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Out of the wreckage: George Monbiot tells a story to believe in

George Monbiot discussed ideas from his book ‘Out of the Wreckage: A New Politics for an Age of Crisis’ Source:

Once upon a time, planet Earth’s inhabitants faced a multi-pronged crisis, so frightening and sad that many people could scarcely bring themselves to think about it, let alone act: climate breakdown was underway, and land use and agricultural systems had driven biodiversity to collapse. Inequality was soaring, and this gap between rich and poor both exacerbated the causes of environmental destruction, and hampered people’s ability to respond. Meanwhile, a strange and wicked beast called ‘neoliberalism’ sprinkled its toxic ideas over the land like an invisible dust, hypnotising an already down-trodden people into a belief that politics was pointless, and that society could only change through the economics of ‘the market’. Earth’s inhabitants were indeed in a tight spot (some tighter than others), and catastrophe loomed. Despair was rife; some had already given up. But then, in the final hour, something amazing happened…..

Continue reading Out of the wreckage: George Monbiot tells a story to believe in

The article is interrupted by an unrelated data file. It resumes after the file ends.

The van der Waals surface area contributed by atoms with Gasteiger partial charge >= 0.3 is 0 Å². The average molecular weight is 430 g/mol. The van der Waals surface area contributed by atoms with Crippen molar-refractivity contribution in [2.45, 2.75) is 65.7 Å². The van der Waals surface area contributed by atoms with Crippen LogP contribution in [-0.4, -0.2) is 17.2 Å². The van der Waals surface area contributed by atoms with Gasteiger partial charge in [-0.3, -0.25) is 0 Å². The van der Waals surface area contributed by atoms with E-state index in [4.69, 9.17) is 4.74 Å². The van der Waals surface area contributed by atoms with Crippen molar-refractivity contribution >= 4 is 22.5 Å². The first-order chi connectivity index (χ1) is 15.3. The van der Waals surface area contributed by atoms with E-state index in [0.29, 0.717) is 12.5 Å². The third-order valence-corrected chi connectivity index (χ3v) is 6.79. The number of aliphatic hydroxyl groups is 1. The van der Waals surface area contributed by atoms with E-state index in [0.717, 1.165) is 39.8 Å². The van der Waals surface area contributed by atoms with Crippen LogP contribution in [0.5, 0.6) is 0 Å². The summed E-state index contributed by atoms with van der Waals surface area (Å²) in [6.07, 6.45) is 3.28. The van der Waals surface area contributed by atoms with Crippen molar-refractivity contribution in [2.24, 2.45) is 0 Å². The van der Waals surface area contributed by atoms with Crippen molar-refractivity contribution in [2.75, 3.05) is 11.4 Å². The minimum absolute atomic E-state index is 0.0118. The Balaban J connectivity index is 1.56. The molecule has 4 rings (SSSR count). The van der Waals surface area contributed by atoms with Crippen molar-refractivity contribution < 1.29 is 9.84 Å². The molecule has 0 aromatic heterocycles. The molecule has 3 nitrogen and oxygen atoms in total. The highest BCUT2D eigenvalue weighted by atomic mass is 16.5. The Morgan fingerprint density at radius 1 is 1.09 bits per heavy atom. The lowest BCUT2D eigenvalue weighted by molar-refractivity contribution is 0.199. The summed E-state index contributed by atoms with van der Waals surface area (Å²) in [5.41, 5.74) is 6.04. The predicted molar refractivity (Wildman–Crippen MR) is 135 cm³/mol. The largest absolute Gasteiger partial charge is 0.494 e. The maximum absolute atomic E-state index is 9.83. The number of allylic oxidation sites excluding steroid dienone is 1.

Decolonising Environmentalism: two big words and a whole lot of love

As I sit down to write this, it has started to rain in Swansea after two weeks or more of unusually hot and dry weather. My neighbourhood adopts a different character; smells and sounds that have not been experienced for days. It is as though a pause button has been pressed, while the sky replenishes life: hydrologically, physically, emotionally. Even our cat comes in for a cuddle. I recall a line from Thank You For The Rain, a documentary film by Kisilu Musya and Julia Dahr, screened at Gentle/Radical’s Decolonising Environmentalism event on Saturday: “the sky is mother of all life”, observed Christina, a Kenyan farmer struggling to survive with her husband and children in an increasingly arid land.